Facing a midnight deadline in the House to take initial votes on that chamber's bills, Democrats dragged their feet, using nonstop banter, parliamentary maneuvers and other tactics to delay a vote on a bill forbidding the use of state or local funds to issue same-sex marriage licenses.
The practice is called “chubbing,” prolonging debate over legislation to run out the clock. It’s one of the tools lawmakers — particularly those in the minority party — use late in a session to block bills they oppose but don’t have the votes to defeat.
"If that bill never comes up today, that's a good thing," state Rep. Joe Moody, D-El Paso, said.
On Thursday, such delay tactics were out in full effect, as Democrats worked to burn the clock.
A measure by state Rep. Rick Miller, R-Sugar Land, calling for a U.S. constitutional amendment to ensure fiscal responsibility by the U.S. government, got hit with 10 amendments — all by Democrats, all unsuccessful.
Why don't House lawmakers filibuster? That's only allowed in the Texas Senate. House members, meanwhile, can hog the microphone for up to 10 minutes — or longer if their colleagues approve an extension of their time. The longer a member speaks, the less time remaining for the GOP-controlled House to pass bills.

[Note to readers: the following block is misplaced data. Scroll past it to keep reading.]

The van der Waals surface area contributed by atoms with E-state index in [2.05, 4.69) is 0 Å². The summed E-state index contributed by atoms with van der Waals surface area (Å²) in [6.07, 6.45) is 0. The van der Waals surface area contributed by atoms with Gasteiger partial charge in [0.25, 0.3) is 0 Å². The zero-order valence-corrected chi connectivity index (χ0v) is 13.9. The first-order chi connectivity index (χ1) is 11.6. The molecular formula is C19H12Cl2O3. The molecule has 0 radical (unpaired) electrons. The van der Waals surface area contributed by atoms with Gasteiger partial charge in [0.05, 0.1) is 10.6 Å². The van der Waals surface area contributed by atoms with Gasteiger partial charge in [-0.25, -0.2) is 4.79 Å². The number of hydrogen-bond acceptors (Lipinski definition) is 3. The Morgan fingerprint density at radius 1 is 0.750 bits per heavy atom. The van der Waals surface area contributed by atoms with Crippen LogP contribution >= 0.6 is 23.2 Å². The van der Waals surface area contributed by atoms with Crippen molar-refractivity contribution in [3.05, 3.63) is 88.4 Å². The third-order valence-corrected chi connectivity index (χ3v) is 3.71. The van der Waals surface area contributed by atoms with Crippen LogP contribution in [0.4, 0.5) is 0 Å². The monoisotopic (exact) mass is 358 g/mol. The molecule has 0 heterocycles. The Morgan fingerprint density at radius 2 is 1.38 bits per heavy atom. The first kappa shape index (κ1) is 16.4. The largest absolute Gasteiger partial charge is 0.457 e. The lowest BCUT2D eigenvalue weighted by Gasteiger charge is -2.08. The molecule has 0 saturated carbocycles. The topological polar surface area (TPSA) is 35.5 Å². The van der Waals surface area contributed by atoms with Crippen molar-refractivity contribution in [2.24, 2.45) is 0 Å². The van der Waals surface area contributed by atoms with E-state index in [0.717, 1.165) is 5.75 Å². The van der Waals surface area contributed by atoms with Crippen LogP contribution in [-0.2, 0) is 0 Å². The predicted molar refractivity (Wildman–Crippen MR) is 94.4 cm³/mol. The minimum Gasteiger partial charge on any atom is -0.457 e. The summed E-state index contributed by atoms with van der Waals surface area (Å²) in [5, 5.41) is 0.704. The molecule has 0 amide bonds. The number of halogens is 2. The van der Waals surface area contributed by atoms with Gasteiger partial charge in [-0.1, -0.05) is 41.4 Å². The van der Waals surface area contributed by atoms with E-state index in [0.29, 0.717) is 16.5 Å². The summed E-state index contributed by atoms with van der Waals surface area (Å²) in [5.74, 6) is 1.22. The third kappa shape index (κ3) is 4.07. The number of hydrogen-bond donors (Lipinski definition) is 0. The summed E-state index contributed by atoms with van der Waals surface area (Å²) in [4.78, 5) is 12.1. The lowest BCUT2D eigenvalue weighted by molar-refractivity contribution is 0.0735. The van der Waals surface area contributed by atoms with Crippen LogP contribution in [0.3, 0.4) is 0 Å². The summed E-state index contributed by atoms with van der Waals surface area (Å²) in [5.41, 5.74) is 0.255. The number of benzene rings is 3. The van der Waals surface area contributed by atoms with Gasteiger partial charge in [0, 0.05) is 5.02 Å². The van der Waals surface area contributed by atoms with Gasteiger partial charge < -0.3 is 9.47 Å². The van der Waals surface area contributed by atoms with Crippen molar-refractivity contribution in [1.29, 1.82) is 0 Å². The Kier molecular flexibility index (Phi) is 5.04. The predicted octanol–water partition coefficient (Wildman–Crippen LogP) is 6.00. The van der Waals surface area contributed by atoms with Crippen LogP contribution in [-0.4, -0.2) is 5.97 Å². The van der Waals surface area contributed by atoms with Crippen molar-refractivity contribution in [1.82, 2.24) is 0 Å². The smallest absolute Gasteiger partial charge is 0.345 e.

Throughout the week, with the House working late into the night trying to cram legislation through before the Thursday deadline, members took to Twitter to call out flagrant examples of chubbing — or, in some cases, to brag about their own prowess.
State Rep. Tony Dale, R-Cedar Park, explained the tradition on his Twitter account: “Chub: verb, to kill a bill or slow debate by talking.” He posted a picture of Canales allegedly chubbing state Rep. Jason Villalba, R-Dallas.
Canales spoke at length Thursday against a measure by state Rep. Kenneth Sheets, R-Dallas — only to support the bill when it came up for a vote. Members voted unanimously for Sheets' measure to block lawmakers who abuse office from receiving their pensions.
Stall tactics by the minority party at the end of a session aren’t unusual.
In a Democrat-controlled House in 1997, then-state Rep. Arlene Wohlgemuth, a Republican, dropped a procedural bomb near the end of the session, striking 52 bills from the House schedule because of a technicality — an episode known around the Capitol as the Memorial Day Massacre.
State Rep. Cecil Bell, R-Magnolia, the author of the gay marriage bill, said he's praying his bill will get a vote, and said opponents of it don’t understand that it’s about state sovereignty.